Setting Up BitSync on My NAS

I’ve been playing around with BitTorrent Sync lately, and recently I discovered that they have an ARM variant. So that got me thinking, maybe I could put this on my NAS at home.

First things first, I grabbed the arm download here. Make sure you pick the ARM version.

Next I extracted the files on my computer. The only file I actually care about in there was the bitsync program. I took that file and I uploaded it into one of my NAS’ shares.

Next thing I did was ssh into my NAS.

In my ssh terminal I created a new directory just to hold the btsync program. I called it bitsync. Then I moved the file from the share I put bitsync in to this new folder.

$ mv /shares/Public/btsync /bitsync/btsync

Now it’s in a place that isn’t visible to other users of the NAS, which is nice because I don’t have to worry about other users messing with it. Next step is to grant execute priviledges.

$ chmod +x /bitsync/btsync

Now run

$ /bitsync/./btsync

and that started it up. Now, that works great for a one time use, but if the NAS restarts then I have to manually ssh in and start it up again. Not very cool, so naturally I had to get it to start on boot.

$ sudo nano /etc/init.d/btsync

I’m going to create a script to start up btsync on init.

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#! /bin/sh
# /etc/init.d/btsync
#
 
# Carry out specific functions when asked to by the system
case "$1" in 
start)
    /bitsync/btsync
    ;;
stop)
    killall btsync
    ;;
*)
    echo "Usage: /etc/init.d/btsync {start|stop}"
    exit 1
    ;;
esac
 
exit 0

This let’s my start and stop the btsync program, and the NAS will know to toggle the starting or stopping depending on what the program is already doing.

Hit Ctrl + X to save, and make sure to confirm the save with Y (and hit enter). Once you’ve finished saving, you’ll be back in the terminal.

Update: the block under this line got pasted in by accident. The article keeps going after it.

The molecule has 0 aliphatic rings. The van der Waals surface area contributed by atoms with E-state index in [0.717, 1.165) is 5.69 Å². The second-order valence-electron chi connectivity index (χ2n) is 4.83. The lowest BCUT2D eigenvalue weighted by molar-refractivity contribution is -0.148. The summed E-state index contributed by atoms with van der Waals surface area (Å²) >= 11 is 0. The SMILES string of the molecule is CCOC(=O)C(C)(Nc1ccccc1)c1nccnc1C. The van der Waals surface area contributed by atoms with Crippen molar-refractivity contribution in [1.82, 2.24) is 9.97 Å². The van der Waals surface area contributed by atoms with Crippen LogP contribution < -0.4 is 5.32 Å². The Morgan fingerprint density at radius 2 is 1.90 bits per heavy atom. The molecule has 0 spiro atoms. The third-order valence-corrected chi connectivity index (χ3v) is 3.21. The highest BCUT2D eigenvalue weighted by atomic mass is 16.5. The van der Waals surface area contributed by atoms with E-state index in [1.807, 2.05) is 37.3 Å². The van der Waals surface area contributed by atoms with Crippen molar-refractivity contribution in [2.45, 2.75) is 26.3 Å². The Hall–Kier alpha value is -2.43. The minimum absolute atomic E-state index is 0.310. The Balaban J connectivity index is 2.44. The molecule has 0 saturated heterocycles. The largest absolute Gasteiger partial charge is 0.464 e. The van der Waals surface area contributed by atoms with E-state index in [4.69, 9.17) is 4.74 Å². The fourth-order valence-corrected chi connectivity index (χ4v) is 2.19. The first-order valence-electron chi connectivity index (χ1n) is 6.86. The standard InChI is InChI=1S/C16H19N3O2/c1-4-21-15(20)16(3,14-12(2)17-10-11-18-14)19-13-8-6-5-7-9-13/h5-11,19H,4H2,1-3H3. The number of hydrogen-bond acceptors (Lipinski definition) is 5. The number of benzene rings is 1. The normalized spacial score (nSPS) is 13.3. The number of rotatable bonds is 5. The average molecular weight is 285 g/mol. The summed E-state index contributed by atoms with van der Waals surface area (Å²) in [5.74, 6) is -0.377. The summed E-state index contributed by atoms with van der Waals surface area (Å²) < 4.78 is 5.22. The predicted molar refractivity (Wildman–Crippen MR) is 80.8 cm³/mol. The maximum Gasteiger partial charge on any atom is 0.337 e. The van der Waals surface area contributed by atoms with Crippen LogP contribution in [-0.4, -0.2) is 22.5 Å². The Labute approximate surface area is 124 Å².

Next thing I had to do was set up priveledges on the file.

$ sudo chmod 755 /etc/init.d/btsync

So once you’ve done that, you can now test it out by doing.

$ sudo /etc/init.d/btsync start

to start and

$ sudo /etc/init.d/btsync stop

to stop it. Finally we need to set up the service to start at boot up, so

$ sudo update-rc.d btsync defaults

At this point, I had everything set up and working great.

I went to http://[NASIP]:8888/ and bam, hit my bittorrent sync url with no worries.

One quick note: using the web server access point, when you add sync folder, you have to actually create the folders separately and then add an already existing folder through the web ui.

On my setup, I have a shared folder that holds all the data that I’m serving up.

So I went in there through my NAS interface and created a new share and I called it “sync”. I gave a couple users access.

Then I went back into my ssh terminal and I created a separate directory outside of the shares to hold the bitsync program. One hiccup I ran into was that I had some permission problems on the directories I created with my NAS user. The underlying issue was pretty simple. I had taken away rights on my NAS user, and then created the directories. I then added the rights to the user to the sync folder I talked about earlier. However, the NAS wasn’t smart enough to actually go through all the sub folders and set up privs inside the sync folder. I was told that I could restart the NAS and it would fix itself, but since I was still setting this up, I opted to just delete the folders, and readd them with the users’ privs the way I wanted them to be to begin with.

Worked like a charm.